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Speaking Notes for the Honourable Chuck Strahl, PC, MP Minister of Indian Affairs and Northern Development and
Federal Interlocutor for Métis and Non-Status Indians
on the settlement of a specific claim with Madawaska Maliseet First Nation
Madawaska Maliseet First Nation, New Brunswick
April 23, 2008
Check against delivery
Thank you for that kind introduction and for the warm welcome to Madawaska Maliseet First Nation. Let me say it’s a real pleasure and an honour for me to be a part of today’s celebration.The agreement that we are celebrating today is certainly an historic milestone.
It has taken many years of hard work and patient negotiation between the First Nation and the government. I want to congratulate the negotiators and their teams, Rick Hatchette with the Madawaska First Nation and Martin Sampson for Canada, for their dedication and commitment to reaching a fair and balanced agreement. Through your efforts you have achieved something of lasting benefit to this community, and you should be very proud of your work.
I am also happy to have this opportunity to express my appreciation to former Chief John Wallace. Chief Wallace, I know that you have been involved in this claim from the first day. The settlement we are celebrating today is due in large part to your effort and dedication. I want to thank you personally for that. And to the members of the Madawaska Maliseet community, through ratification of this agreement you have indicated your support and approval of this tremendous achievement.
This agreement is a shining example of what can be achieved by working in partnership, with the determination and the good will of all parties bringing strength to the process.
Under the agreement your First Nation receives $5.7 million in compensation, including negotiation costs, and three parcels of land will be confirmed as reserve lands. The agreement also includes an easement that allows the pipeline to cross First Nation land.
On that note, I would like to take a moment to recognize Fraser Papers and the Canadian Pacific Railway, for their work in facilitating this settlement. By bringing together all these parties, together we have resolved these longstanding issues.
I understand the bulk of the settlement funds will be invested in economic development projects. I think this is a great idea. I have seen what First Nations can accomplish through these types of efforts, and I really think you are making a wise decision – these will be long term investments for your entire community. I truly believe economic development is vitally important, not only for your community, but for surrounding communities and all of Canada.
Chief Joanna Bernard agrees. She believes that the fostering of economic opportunities is the best way to strengthen Madawaska Maliseet First Nation. As you probably know—Chief Bernard is a nationally certified economic-development officer who’s worked for the band in that capacity for more than a decade, and she also serves on the Assembly of First Nations’ committee devoted to economic development.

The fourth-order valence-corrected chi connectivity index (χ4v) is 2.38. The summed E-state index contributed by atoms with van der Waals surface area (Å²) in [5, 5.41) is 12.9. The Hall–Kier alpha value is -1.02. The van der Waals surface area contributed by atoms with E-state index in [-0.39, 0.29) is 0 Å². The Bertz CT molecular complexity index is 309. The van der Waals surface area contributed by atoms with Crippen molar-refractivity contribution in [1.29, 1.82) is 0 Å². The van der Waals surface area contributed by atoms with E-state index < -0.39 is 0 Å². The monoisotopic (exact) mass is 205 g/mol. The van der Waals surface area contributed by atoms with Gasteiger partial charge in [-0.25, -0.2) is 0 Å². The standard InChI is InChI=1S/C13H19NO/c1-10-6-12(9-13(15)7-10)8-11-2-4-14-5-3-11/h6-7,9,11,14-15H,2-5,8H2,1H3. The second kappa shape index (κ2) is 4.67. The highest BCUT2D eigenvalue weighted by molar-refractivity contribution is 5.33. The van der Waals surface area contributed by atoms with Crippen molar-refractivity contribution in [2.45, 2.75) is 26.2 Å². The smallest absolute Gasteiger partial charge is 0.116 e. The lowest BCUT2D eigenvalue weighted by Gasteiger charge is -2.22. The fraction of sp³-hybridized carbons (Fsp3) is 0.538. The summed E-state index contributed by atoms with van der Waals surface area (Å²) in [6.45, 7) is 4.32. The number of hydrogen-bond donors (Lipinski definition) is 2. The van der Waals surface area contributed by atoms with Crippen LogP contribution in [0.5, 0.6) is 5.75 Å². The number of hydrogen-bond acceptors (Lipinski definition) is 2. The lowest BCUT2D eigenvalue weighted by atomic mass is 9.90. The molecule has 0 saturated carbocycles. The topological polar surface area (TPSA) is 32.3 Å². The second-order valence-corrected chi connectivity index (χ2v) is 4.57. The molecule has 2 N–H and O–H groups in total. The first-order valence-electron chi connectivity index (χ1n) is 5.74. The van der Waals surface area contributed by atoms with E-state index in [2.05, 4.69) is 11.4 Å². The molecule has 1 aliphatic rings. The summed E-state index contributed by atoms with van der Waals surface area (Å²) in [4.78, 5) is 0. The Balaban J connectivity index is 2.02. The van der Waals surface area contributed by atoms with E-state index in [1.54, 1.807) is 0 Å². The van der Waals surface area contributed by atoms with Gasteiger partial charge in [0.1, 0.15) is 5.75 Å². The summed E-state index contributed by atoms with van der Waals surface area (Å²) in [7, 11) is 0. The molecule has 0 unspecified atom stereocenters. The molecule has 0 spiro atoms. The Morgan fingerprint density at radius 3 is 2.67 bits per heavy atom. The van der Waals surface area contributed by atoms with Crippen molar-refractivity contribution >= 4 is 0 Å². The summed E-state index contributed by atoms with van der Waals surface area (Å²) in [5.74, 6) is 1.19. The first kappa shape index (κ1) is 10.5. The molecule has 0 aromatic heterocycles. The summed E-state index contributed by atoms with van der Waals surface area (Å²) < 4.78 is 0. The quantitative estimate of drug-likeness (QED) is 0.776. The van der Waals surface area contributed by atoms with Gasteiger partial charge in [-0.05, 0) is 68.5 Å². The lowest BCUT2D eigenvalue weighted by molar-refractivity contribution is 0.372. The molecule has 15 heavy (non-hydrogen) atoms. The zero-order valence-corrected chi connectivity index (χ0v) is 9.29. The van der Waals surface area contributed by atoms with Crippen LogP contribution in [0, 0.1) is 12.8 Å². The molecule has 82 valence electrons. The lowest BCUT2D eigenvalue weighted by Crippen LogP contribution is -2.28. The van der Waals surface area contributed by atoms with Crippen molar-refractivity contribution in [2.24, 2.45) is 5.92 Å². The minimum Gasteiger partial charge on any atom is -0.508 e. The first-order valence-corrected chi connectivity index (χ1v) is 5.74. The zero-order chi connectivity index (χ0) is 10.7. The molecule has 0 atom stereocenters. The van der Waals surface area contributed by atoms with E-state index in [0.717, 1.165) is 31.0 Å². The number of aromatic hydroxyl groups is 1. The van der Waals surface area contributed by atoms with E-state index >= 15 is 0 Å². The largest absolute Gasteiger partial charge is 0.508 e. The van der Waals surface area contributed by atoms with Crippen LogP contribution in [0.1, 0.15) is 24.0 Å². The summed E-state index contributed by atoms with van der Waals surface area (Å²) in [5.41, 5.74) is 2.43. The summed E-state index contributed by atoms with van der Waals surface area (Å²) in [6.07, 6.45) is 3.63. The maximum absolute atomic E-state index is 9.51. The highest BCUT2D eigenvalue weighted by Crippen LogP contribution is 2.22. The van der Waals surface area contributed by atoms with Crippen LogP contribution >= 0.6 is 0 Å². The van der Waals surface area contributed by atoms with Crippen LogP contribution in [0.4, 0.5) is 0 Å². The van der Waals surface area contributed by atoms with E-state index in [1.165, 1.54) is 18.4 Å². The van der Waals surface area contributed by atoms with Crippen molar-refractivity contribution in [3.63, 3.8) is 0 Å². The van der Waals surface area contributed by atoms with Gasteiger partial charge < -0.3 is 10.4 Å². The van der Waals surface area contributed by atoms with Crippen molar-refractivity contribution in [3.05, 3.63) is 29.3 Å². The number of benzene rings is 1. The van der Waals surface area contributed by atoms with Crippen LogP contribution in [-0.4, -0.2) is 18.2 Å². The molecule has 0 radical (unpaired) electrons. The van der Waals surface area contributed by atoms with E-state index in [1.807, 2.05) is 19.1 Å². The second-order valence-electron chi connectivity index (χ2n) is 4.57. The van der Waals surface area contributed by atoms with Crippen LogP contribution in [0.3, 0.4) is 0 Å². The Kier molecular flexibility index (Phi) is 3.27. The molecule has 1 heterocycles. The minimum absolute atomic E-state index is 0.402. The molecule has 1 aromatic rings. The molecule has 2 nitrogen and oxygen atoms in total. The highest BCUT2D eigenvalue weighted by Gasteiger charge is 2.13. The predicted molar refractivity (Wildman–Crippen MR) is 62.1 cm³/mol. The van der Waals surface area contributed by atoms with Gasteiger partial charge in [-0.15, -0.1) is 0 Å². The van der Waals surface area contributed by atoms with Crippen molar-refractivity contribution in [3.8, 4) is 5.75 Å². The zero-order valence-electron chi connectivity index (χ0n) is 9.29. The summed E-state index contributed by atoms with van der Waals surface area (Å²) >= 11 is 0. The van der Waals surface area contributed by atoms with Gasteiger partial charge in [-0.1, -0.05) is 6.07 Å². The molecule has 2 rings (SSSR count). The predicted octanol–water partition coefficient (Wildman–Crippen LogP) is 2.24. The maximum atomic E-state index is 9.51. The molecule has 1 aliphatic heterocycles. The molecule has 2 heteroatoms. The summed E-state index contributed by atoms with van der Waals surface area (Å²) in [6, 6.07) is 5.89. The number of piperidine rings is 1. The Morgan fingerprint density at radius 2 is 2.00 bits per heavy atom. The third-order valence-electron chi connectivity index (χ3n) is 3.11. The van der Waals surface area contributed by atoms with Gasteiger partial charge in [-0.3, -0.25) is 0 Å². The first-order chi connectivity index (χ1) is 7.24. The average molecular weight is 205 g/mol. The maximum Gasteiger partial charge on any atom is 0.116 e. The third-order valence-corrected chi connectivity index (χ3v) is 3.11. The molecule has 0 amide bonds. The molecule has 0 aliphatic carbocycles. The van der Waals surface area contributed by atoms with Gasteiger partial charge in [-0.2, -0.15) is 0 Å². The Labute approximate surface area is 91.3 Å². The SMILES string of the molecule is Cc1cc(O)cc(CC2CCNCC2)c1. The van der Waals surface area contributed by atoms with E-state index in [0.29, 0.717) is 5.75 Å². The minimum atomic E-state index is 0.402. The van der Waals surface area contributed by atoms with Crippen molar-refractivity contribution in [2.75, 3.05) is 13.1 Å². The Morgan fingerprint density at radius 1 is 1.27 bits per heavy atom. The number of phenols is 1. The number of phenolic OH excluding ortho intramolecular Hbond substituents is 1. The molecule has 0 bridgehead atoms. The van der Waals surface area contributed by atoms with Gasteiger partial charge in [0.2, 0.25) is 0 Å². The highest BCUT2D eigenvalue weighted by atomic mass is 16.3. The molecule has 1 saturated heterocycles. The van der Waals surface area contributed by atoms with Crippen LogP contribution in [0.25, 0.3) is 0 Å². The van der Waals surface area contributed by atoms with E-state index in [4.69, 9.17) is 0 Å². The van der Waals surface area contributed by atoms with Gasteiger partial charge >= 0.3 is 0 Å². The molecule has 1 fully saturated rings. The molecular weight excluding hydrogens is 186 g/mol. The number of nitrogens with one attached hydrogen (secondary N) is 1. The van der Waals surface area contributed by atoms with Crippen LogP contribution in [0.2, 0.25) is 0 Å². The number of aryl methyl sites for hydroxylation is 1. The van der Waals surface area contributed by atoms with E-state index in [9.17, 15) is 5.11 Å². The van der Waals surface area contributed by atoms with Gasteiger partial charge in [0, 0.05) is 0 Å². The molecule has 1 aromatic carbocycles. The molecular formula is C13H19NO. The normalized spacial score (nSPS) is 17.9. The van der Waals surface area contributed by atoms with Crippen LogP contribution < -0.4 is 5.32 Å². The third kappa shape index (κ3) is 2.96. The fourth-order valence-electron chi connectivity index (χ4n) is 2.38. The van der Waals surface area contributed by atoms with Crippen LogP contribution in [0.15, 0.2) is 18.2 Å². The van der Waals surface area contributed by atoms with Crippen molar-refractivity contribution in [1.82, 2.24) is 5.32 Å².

Now I understand that there are some exciting projects under discussion. These are examples of innovative thinking that will create jobs, attract investment and lead to additional opportunities.
To develop and operate successful businesses requires multiple partners. Settling specific claims such as this one helps First Nations like yourselves attract the partners needed to grow and to fulfill your long-term plans.
There are countless benefits to settled claims – they provide justice for First Nations, fairness and certainty for all Canadians, and are an important means of achieving economic and social progress.
Here in New Brunswick you’re already realizing these sorts of benefits. Four specific claims were settled in New Brunswick in the last fiscal year, which is a great achievement in the Atlantic Region. But we need to do more.
And our Conservative government is committed to doing lots more for Aboriginal peoples in other important areas too.
- Just last week we introduced a new clean drinking water action plan. When we took office there were 193 high risk water systems on reserves… that number is down to 85;
- We are moving forward with Matrimonial Real Property rights legislation to protect women and children when relationships go bad;
- and we are working hard to deliver full access to the Canadian Human Rights Act to all people living on-reserve.
A key priority of ours is why we are today – tackling specific claims. That is why last year, Prime Minister Harper announced the Specific Claims Action Plan, a new approach to resolving specific claims – one that will ensure impartiality and fairness, greater transparency, faster processing, and better access to mediation.
The first part of the plan is Bill C-30, legislation to establish an independent specific claims tribunal that is currently before Parliament. This is an important piece of legislation that was co-drafted by the Assembly of First Nations… and I echo the sentiments of National Chief Phil Fontaine on this… he says that this bill “represents a tremendous collaborative effort” and we need to “seize this important opportunity.”
Bill C-30 is the product of a spirit of genuine, productive collaboration between the Government of Canada and the AFN.
Today, here in Madawaska Maliseet First Nation – that spirit is alive and well. We are celebrating an agreement that benefits all Canadians; an agreement that shows how committed negotiation helps us move forward and prepare for a brighter future.
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